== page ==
Transport

Kaikoura Update

Our transport correspondent has another update.


Two weeks after, and all of the tourists have gone.

The echoes of laughing and spending tourists are all that remains as the residents sit and ponder what a calamitous change has struck their lives. The once busy harbour is now full of rock, thrust up from under the sea, leaving the whale boat fleet high and dry.

We deliver to the Mitre 10 store in Kaikoura. Or we did.

It is now a wreck. The wonderful people who we dealt with, doing deliveries at all sorts of inconvenient (for them) hours, are now faced with their lives crashed under orange painted collapsed walls. A rebuild is needed, and when it is done much of their tourist business will not be there. Their immediate future will at least be busy, as they will not be the only ones rebuilding, and hopefully they can rebuild themselves in time to benefit from supplying all of the others around them.

Communities like Mt Lyford may not be so lucky. They were always a remote and small settlement, and only time will tell whether their lack of size is sufficient to sustain the energy needed to rebuild their tiny town.

I am enjoying the wide variety of views from the new experts in freight and logistics. There are many suggestions as to how and where SH1 should be rebuilt, or whether it should be rebuilt at all. The important thing for me is to realise that politics should have no place here. This is not the emotional surge of repairing thousands of individuals houses, and dealing with the considerable loss of life that occurred in Christchurch. This event is way bigger, and as infrastructure damage is becoming more evident in Wellington, the task is growing, as inevitably it would.   Read more »

The size of the problem or Why you can’t trust the Herald to tell you

The size of the problem in and near Kaikoura is something people are struggling to get information on.

Unfortunately, you can’t rely on the NZ Herald for facts. Here is a prime example.

The scale and the complexity of the slips on SH1 was unprecedented in New Zealand, Knackstedt said, and the task ahead was huge.

“While detailed measurements aren’t yet available, it’s likely that four or five of the large slips which have come down on SH1 could be as large or larger than the October 2011 slip which closed SH3 through the Manawatu Gorge.”

That landslide – the largest in New Zealand history – involved 370,000sq m of material.  

Read more »

Kaikoura Earthquake – Transport Update

Our transport correspondent emails again:

And on Day 3 work continues.

Thanks to our, and other countries, military helicopters, private helicopters and the navies of NZ, USA, Australia, Singapore, and Canada many of the tourists trapped in Kaikoura will be evacuated by the end of the day. There are many smaller settlements who have suffered damage and are trying to put their own lives back together, but without the media attention given to Kaikoura. All of them will struggle to deal with this.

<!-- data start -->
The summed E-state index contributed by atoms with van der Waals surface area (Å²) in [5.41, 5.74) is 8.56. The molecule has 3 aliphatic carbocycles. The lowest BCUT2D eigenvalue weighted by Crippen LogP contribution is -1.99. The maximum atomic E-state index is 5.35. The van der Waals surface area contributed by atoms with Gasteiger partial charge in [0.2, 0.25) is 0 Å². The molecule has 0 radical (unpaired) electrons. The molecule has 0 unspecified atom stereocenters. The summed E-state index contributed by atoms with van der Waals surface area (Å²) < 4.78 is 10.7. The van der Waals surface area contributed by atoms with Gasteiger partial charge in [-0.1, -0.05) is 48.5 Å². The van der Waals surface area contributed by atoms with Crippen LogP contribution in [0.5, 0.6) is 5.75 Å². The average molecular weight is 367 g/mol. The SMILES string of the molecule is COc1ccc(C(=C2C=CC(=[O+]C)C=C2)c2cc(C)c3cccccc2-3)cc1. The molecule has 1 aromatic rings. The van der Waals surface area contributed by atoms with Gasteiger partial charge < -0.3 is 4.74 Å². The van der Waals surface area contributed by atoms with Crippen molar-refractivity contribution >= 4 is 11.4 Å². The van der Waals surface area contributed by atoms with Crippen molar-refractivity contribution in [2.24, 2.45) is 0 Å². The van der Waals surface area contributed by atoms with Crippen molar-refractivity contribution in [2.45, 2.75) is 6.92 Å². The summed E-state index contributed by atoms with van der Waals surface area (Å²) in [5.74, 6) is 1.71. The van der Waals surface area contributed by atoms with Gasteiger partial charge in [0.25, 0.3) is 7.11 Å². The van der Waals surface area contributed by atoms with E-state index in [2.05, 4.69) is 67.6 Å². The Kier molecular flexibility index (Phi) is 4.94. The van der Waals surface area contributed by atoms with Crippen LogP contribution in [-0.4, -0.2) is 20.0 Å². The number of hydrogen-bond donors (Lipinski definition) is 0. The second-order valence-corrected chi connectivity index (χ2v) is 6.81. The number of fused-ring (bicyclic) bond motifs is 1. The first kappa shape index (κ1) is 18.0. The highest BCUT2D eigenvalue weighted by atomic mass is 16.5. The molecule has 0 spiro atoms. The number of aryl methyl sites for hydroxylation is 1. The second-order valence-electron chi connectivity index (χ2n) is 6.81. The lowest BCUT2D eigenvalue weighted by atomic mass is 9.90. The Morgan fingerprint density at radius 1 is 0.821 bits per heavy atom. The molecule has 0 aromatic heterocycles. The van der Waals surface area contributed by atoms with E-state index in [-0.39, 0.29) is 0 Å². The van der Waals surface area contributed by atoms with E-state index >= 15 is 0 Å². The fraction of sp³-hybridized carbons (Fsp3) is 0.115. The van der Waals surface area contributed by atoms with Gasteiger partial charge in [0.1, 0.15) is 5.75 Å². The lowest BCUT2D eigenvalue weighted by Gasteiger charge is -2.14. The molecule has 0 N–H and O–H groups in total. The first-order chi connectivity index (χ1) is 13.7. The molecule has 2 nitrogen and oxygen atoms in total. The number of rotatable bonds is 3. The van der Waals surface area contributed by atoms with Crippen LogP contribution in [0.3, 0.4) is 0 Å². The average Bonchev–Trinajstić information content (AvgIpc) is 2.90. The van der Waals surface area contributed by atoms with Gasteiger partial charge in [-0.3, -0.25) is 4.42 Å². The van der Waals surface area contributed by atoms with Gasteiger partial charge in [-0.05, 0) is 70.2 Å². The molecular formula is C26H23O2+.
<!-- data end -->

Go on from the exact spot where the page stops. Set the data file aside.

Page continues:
However there will not be the media attention focused on the logistics issues that we now face as it doesn’t create the sort of news that the media thinks they need to sell advertising space.

The logistics task is immense (that is IM bloody MENSE), and is destined to burden the pockets of South Island residents for at least a year. The burden will be felt through increased logistic costs in getting goods to and from the South Island without a reliable transport network.

The enormity of this task is yet to hit home, and I rate this as the biggest logistical challenge New Zealand has faced for as long as I can remember. Worse because the reality hasn’t hit yet.

Freight Challenges:

Freight can only move through 3 ways to the South Island. By air, by sea, or by a mix of sea and land.

Air is expensive relative to the other modes. It is very fast, but has no infrastructure (either flying or land based) to support high volumes, and there is no financial ability to fly most freight as weight or size make air freight unaffordable.

Sea is already a well-used mode. We no longer have any New Zealand owned shipping companies in New Zealand, and this has been a blessing in some ways. The opening of our coast to foreign vessels has greatly reduced the costs of domestic sea freight (despite the delusional dreams of some reactionary folk who have distant memories of when times were good, and want to return to the days of Muldoon and government control. As they’ve aged they have failed to remember that times really weren’t that good) Coastal sea freight is efficient and effective, but is not fast or frequent, although it is generally cost effective.